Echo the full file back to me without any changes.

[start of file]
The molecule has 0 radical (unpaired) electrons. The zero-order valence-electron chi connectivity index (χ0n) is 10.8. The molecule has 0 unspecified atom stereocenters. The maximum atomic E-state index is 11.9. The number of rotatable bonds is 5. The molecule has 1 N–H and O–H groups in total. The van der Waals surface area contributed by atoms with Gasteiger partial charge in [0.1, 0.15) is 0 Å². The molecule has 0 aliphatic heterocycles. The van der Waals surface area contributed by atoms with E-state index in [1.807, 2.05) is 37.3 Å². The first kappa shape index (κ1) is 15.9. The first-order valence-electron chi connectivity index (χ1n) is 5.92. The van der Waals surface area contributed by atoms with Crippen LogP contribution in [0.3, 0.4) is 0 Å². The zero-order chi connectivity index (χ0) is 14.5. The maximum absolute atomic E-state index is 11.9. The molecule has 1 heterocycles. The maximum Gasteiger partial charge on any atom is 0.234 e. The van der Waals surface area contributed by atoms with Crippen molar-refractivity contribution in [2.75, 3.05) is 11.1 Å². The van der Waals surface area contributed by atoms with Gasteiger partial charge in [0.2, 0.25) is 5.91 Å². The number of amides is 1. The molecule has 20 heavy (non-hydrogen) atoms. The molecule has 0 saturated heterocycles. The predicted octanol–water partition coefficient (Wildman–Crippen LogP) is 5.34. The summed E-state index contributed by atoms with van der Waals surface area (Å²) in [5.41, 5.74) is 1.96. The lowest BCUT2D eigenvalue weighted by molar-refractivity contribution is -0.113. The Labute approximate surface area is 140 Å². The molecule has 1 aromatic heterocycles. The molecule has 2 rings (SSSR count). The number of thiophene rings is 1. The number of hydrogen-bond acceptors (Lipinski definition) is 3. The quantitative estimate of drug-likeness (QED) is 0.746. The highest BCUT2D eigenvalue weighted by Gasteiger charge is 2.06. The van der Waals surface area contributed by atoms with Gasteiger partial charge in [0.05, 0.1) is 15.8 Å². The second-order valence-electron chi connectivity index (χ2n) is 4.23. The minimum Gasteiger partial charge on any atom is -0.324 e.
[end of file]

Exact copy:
The molecule has 0 radical (unpaired) electrons. The zero-order valence-electron chi connectivity index (χ0n) is 10.8. The molecule has 0 unspecified atom stereocenters. The maximum atomic E-state index is 11.9. The number of rotatable bonds is 5. The molecule has 1 N–H and O–H groups in total. The van der Waals surface area contributed by atoms with Gasteiger partial charge in [0.1, 0.15) is 0 Å². The molecule has 0 aliphatic heterocycles. The van der Waals surface area contributed by atoms with E-state index in [1.807, 2.05) is 37.3 Å². The first kappa shape index (κ1) is 15.9. The first-order valence-electron chi connectivity index (χ1n) is 5.92. The van der Waals surface area contributed by atoms with Crippen LogP contribution in [0.3, 0.4) is 0 Å². The zero-order chi connectivity index (χ0) is 14.5. The maximum absolute atomic E-state index is 11.9. The molecule has 1 heterocycles. The maximum Gasteiger partial charge on any atom is 0.234 e. The van der Waals surface area contributed by atoms with Crippen molar-refractivity contribution in [2.75, 3.05) is 11.1 Å². The van der Waals surface area contributed by atoms with Gasteiger partial charge in [0.2, 0.25) is 5.91 Å². The number of amides is 1. The molecule has 20 heavy (non-hydrogen) atoms. The molecule has 0 saturated heterocycles. The predicted octanol–water partition coefficient (Wildman–Crippen LogP) is 5.34. The summed E-state index contributed by atoms with van der Waals surface area (Å²) in [5.41, 5.74) is 1.96. The lowest BCUT2D eigenvalue weighted by molar-refractivity contribution is -0.113. The Labute approximate surface area is 140 Å². The molecule has 1 aromatic heterocycles. The molecule has 2 rings (SSSR count). The number of thiophene rings is 1. The number of hydrogen-bond acceptors (Lipinski definition) is 3. The quantitative estimate of drug-likeness (QED) is 0.746. The highest BCUT2D eigenvalue weighted by Gasteiger charge is 2.06. The van der Waals surface area contributed by atoms with Gasteiger partial charge in [0.05, 0.1) is 15.8 Å². The second-order valence-electron chi connectivity index (χ2n) is 4.23. The minimum Gasteiger partial charge on any atom is -0.324 e.